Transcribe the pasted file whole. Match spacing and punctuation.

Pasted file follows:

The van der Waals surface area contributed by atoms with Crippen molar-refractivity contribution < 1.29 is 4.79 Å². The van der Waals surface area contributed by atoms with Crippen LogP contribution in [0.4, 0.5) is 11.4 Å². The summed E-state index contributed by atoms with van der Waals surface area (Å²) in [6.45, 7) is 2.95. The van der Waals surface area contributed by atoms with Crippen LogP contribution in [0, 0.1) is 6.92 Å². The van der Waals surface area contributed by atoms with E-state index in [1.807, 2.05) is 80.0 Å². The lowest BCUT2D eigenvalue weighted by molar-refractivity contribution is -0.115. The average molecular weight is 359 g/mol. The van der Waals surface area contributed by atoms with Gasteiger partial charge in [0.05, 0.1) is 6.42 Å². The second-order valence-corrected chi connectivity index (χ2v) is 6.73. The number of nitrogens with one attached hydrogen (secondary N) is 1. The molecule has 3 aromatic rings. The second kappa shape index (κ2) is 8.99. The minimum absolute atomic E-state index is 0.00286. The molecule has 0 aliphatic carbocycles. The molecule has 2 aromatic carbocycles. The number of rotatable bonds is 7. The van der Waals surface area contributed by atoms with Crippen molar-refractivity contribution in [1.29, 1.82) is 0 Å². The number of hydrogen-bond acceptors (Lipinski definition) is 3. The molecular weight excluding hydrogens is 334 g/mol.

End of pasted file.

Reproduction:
The van der Waals surface area contributed by atoms with Crippen molar-refractivity contribution < 1.29 is 4.79 Å². The van der Waals surface area contributed by atoms with Crippen LogP contribution in [0.4, 0.5) is 11.4 Å². The summed E-state index contributed by atoms with van der Waals surface area (Å²) in [6.45, 7) is 2.95. The van der Waals surface area contributed by atoms with Crippen LogP contribution in [0, 0.1) is 6.92 Å². The van der Waals surface area contributed by atoms with E-state index in [1.807, 2.05) is 80.0 Å². The lowest BCUT2D eigenvalue weighted by molar-refractivity contribution is -0.115. The average molecular weight is 359 g/mol. The van der Waals surface area contributed by atoms with Gasteiger partial charge in [0.05, 0.1) is 6.42 Å². The second-order valence-corrected chi connectivity index (χ2v) is 6.73. The number of nitrogens with one attached hydrogen (secondary N) is 1. The molecule has 3 aromatic rings. The second kappa shape index (κ2) is 8.99. The minimum absolute atomic E-state index is 0.00286. The molecule has 0 aliphatic carbocycles. The molecule has 2 aromatic carbocycles. The number of rotatable bonds is 7. The van der Waals surface area contributed by atoms with Crippen molar-refractivity contribution in [1.29, 1.82) is 0 Å². The number of hydrogen-bond acceptors (Lipinski definition) is 3. The molecular weight excluding hydrogens is 334 g/mol.